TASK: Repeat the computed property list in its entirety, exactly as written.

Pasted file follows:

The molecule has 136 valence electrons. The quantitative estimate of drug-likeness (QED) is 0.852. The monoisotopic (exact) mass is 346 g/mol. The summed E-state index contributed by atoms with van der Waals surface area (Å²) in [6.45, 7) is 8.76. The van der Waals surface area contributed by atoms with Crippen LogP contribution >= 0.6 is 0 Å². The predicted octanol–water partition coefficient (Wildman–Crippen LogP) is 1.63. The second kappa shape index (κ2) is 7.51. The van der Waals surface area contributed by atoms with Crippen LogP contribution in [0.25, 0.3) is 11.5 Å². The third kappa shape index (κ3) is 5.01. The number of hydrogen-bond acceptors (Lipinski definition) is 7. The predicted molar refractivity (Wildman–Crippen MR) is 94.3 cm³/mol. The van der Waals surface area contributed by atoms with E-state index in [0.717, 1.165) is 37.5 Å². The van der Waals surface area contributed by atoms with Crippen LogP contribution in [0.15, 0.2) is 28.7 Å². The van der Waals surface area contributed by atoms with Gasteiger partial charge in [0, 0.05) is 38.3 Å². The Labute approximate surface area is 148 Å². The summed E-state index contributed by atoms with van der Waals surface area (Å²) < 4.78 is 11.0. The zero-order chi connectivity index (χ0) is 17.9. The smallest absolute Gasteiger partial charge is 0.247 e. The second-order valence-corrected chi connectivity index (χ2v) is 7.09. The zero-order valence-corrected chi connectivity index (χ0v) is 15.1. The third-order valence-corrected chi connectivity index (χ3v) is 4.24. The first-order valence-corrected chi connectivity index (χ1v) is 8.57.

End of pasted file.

The molecule has 136 valence electrons. The quantitative estimate of drug-likeness (QED) is 0.852. The monoisotopic (exact) mass is 346 g/mol. The summed E-state index contributed by atoms with van der Waals surface area (Å²) in [6.45, 7) is 8.76. The van der Waals surface area contributed by atoms with Crippen LogP contribution >= 0.6 is 0 Å². The predicted octanol–water partition coefficient (Wildman–Crippen LogP) is 1.63. The second kappa shape index (κ2) is 7.51. The van der Waals surface area contributed by atoms with Crippen LogP contribution in [0.25, 0.3) is 11.5 Å². The third kappa shape index (κ3) is 5.01. The number of hydrogen-bond acceptors (Lipinski definition) is 7. The predicted molar refractivity (Wildman–Crippen MR) is 94.3 cm³/mol. The van der Waals surface area contributed by atoms with E-state index in [0.717, 1.165) is 37.5 Å². The van der Waals surface area contributed by atoms with Crippen LogP contribution in [0.15, 0.2) is 28.7 Å². The van der Waals surface area contributed by atoms with Gasteiger partial charge in [0, 0.05) is 38.3 Å². The Labute approximate surface area is 148 Å². The summed E-state index contributed by atoms with van der Waals surface area (Å²) < 4.78 is 11.0. The zero-order chi connectivity index (χ0) is 17.9. The smallest absolute Gasteiger partial charge is 0.247 e. The second-order valence-corrected chi connectivity index (χ2v) is 7.09. The zero-order valence-corrected chi connectivity index (χ0v) is 15.1. The third-order valence-corrected chi connectivity index (χ3v) is 4.24. The first-order valence-corrected chi connectivity index (χ1v) is 8.57.